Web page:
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A new care model, the multidisciplinary specialist team, has the potential to improve patient care and allow physicians to grow personally and professionally.
Patient engagement has emerged as a key component of reducing the likelihood of an adverse outcome - both clinical and medicolegal.
How can you find a physician that heals with the head, heart, hands & human instinct? This story will help you understand the anatomy of a good doctor.
Doctors working in the field of women's health should be prepared to listen to all concerns presented by patients & take a holistic approach to their care.
Is your doctor overwhelmed by patients and other clinical duties? Here are some things you, as a patient, can do get your doctor to truly engage with you as a person.
A recent study confirmed that doctors who use positive language reduce patient pain by a similar amount to drugs. Other trials show that positive messages have numerous benefits, ranging from helping Parkinson's patients move their hands faster to reducing how much pain medication patients use.
Standardized patient encounters (using actors as simulated patients) are helping doctors learn how to improve their communication skills. Mt. Sinai's Morchand Center for Clinical Competence has adapted an SP methodology for hospitalists to train more than 1,845 residents in various specialties across New York City.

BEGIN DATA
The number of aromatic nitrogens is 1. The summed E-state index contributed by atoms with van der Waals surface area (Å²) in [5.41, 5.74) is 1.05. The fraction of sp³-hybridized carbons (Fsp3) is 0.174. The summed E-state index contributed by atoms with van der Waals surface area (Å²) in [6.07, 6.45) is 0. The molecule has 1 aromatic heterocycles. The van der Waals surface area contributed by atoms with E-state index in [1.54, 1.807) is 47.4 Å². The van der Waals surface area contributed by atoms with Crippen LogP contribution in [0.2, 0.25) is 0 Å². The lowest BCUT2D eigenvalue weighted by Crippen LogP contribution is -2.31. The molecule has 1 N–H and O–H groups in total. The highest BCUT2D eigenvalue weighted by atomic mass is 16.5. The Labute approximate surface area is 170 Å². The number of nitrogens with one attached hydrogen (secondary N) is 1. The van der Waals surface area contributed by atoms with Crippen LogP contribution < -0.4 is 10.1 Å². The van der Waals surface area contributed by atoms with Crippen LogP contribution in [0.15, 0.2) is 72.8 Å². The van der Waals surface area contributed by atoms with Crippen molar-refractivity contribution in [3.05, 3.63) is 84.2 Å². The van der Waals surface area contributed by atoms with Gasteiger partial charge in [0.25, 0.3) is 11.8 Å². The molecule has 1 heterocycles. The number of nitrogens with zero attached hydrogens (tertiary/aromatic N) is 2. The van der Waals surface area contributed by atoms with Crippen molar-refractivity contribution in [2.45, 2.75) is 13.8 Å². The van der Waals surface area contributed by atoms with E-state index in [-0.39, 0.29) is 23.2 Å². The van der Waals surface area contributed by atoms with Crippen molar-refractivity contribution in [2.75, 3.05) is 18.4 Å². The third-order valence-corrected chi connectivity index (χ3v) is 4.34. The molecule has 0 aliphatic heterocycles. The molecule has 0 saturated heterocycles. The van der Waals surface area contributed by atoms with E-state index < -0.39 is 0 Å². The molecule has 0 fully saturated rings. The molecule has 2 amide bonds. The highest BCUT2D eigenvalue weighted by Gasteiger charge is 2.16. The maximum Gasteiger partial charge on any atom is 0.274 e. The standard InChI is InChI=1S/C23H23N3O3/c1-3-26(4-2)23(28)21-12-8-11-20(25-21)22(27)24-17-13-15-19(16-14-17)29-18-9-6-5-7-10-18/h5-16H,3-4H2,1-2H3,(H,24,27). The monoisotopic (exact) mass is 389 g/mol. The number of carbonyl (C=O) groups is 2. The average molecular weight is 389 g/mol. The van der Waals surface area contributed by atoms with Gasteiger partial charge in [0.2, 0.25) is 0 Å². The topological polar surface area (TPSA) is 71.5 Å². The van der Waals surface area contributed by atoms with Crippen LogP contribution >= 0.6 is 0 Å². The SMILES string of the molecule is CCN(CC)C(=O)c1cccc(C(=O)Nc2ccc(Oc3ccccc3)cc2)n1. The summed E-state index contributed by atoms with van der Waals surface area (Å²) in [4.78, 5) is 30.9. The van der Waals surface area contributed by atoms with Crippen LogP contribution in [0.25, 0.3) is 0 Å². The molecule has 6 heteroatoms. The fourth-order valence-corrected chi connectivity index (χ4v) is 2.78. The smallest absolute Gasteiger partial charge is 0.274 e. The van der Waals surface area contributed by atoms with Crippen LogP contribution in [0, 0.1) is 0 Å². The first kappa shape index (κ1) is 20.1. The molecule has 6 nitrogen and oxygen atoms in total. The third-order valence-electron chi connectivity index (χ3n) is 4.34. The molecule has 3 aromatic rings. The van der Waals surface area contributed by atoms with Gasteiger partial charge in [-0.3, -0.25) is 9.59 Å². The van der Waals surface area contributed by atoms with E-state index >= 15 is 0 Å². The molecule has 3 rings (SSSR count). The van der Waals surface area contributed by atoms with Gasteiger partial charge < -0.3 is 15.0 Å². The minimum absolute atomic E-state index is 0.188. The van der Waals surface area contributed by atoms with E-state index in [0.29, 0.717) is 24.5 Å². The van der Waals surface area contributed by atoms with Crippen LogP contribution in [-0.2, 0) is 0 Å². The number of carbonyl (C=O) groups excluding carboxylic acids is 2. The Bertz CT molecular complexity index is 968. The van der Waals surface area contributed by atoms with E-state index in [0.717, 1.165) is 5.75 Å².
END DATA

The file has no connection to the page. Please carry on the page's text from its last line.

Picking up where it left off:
Caring for a much loved Irish farmer facing certain death from advanced renal failure reminded his doctor that selfless beings who exemplify the act of giving without any incentive and show the community that embracing the ones in need ends up making us indomitable.
EHRs weren't designed to enhance the doctor-patient relationship, but there are simple ways doctors can refocus visits on the patients.
Dealing with difficult patients is never an easy task, but here are some tips that professionals can use to prevent a situation from escalating further.
In order to help patients implement consistently healthy strategies, doctors must increase the number of touchpoints with them outside of office visits.
A first-year medical student discovers the best way to interview a patient is to abandon preconceived questions and just go with it.